>> only need one which is iostream.You would include it by writing this.
>>
>> #include <iostream>
>>
>> Now, that you have added your headers you begin the program with the
>> main function.Every C++ program, at least those not written with
>> Visual C++, begin with the main function.
>>
>> int main (int argc, char** argv)
>> {
>>  return 0;
>> }
>>
>> Now, we have just created the body of a very very simple console
>> program. At this point the only thing left is to call the cout
>> function to print something to the screen. The full Hello World
>> program looks like this.
>>
>> #include <iostream>
>>
>> int main (int argc, char** argv)
>> {
>>  std::cout << "Hello world!\n";
>>  return 0;
>> }
>>
>> Although, this program is extremely simple it none-the-less has
>> something important to teach us. First and foremost, it tells us how
>> to create the body of a C++ program. Second, of all it demonstrates
>> printing text to the console using cout. It may even help us get some
>> practice compiling software with our C++ compiler for the first time.
>> The point I'm making is that every programmer starts learning a
>> programming language with extremely simple programs like "Hello
>> World," and gain valuable experience and practice by writing such
>> programs. No one starts out with reading a book and writes something
>> like Super Street Fighter IV the next day. It takes months maybe years
>> to get the skills and experience to write anything that good, but the
>> experience required is gained by writing simple programs aimed at
>> teaching you certain aspects of the programming language.
>>
>>
>> Cheers!
>>
>> On 10/31/10, Muhammed Deniz <muha\mme...@googlemail.com> wrote:
>>> Hello,
>>> I have a question. Well, my question is, well in fact 2, let me just get
>>> to
>>> the point, how do you no which code to put in a game? For an example,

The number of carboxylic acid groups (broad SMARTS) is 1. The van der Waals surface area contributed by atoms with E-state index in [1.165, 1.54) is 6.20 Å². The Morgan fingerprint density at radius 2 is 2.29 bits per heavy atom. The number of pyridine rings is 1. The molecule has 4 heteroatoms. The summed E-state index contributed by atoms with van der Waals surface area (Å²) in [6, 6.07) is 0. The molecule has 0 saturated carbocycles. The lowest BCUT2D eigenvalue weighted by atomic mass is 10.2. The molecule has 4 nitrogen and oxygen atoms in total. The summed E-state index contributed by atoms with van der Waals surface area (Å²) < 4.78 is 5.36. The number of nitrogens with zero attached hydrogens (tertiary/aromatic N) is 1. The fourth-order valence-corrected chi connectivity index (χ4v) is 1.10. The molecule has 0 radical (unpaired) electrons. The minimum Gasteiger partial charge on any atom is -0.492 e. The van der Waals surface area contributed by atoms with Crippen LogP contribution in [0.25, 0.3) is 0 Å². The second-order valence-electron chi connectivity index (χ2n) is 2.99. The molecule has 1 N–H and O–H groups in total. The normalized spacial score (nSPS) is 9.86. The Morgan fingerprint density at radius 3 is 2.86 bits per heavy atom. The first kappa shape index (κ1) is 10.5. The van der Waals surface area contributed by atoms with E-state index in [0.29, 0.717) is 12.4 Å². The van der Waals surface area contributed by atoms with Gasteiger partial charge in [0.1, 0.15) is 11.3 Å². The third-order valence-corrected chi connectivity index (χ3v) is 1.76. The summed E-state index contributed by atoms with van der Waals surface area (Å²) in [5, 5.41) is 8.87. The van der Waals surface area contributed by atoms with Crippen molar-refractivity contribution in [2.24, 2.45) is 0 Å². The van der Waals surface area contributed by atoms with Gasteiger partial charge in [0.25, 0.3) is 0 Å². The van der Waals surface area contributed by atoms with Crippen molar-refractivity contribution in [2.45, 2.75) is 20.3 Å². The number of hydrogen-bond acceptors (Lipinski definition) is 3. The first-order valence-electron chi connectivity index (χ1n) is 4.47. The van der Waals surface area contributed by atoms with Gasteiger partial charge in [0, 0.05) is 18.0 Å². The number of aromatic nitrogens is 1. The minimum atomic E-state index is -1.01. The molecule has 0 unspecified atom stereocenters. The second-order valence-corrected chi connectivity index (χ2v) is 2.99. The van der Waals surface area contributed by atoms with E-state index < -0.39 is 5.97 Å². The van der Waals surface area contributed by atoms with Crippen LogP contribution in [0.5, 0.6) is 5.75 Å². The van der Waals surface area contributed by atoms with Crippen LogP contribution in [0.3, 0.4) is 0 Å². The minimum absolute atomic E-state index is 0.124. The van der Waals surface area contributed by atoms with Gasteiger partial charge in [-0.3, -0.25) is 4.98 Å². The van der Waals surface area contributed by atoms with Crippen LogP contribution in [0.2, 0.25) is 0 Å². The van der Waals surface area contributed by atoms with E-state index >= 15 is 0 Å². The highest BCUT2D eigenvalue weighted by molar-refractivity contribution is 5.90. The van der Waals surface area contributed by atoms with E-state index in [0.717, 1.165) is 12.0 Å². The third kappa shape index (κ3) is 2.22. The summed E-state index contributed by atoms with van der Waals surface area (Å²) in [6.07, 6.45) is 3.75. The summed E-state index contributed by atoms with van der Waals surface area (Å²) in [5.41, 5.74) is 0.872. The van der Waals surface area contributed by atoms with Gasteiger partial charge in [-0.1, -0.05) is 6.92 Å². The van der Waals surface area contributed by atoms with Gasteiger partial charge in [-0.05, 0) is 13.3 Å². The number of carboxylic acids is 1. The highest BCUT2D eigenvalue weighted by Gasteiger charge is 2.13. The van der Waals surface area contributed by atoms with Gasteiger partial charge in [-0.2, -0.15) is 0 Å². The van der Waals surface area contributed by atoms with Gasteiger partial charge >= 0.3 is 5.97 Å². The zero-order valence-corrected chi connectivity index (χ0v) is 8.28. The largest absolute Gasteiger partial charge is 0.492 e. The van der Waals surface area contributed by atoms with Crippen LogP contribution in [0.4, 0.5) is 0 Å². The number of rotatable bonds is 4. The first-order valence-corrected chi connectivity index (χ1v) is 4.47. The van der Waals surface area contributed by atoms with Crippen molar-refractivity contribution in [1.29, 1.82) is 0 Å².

>>> maybe
>>> I might not do this, well I don't think I would, but I would do a test
>>> game.
>>> Well, this is what I am thinking of. This computer tells your enemy, a
>>> sooper fighter some private information. Well, you here about it, then
>>> you
>>> get extremely angry, and you punch the computer as hard as you could,
>>> smashing the computer, while jaws shouts, "No, please don't, I have a
>>> long
>>> life, please don't," And when the computer is blown in the storyline, it
>>> screams in pain. Well, you think that you might destroy your enemy. Well,
>>> you get out your gun, and you go in your car, and you drive towards the
>>> man's office. You get out, and you go towards the door, and you push the
>>> door open and you get in. Basically, you are in a big hall, and the man
>>> comes down from the staircase, and when he comes down, you punch him with
>>>
>>> a
>>> good jab, cross, hook, uppercut, or a haymaker, and he falls. Use the tab
>>> key to select which punch, and the space bar to fire that punch, and the
>>> number one and two to select your weapons. Gun or fists. Well, the man
>>> falls, and you shout, stupid man, and you punch him as hard as you could.
>>> Well, after 10 punches, he jumps to his feet, and he shouts, "You'll pay,
>>> and lets see who's strong!" You get your gun out, and you square up next
>>> to
>>> your sooper enemy. In the game, you have to fire bullets at him, and if
>>> your
>>> hit, you lose 10 percent of health. You use the up arrow key and which
>>> ever
>>> key you want to use to jump over to the other side, and the you use the
>>> left
>>> and right arrow keys to walk. If your bullets finish, because you are
>>> trigger happy, you have to wait until his bullets finish, and the same
>>> one
>>> for him. Well, once the bullets are finished, you and the super man have
>>> to
>>> fight by fists. In this little action seen, the keystrokes are different.
>>> Use left or right to slip, that means turn your body, but not much, and
>>> your
>>> up arro key to block forwards, also your down arro key to duck a hook, we
>>> call it wrole, and your enter key to block from upwards. Well, the
>>> computer
>>> will say, enemy what ever hit. For an example, enemy jab! You could slip
>>> or
>>> leen, but as your fighting to kill, the head is the main part in the
>>> game.
>>> What ever derection the computer says it from, you have to do that
>>> derection. For an example, if it says it from the right, you quickly have
>>>
>>> to
>>> slip towards the left, and real quick, you'll have about five seconds.
>>> When
>>> you press the space bar key, it will fire the 5 main punches in boxing,
>>> but
>>> I'll do sounds for that, and the enemy could also dodge your moves, so
>>> watch
>>> out for super fighter! Well, after you finish the fight, he blows up, and
>>>
>>> he
>>> vanishes, and you are extremely happy, and you have acheeved what you
>>> want
>>> to do. Well, if you finish him with your gun, then good job! I am asking,
>>> how could I code all of that, and how do you no which code to use.
>>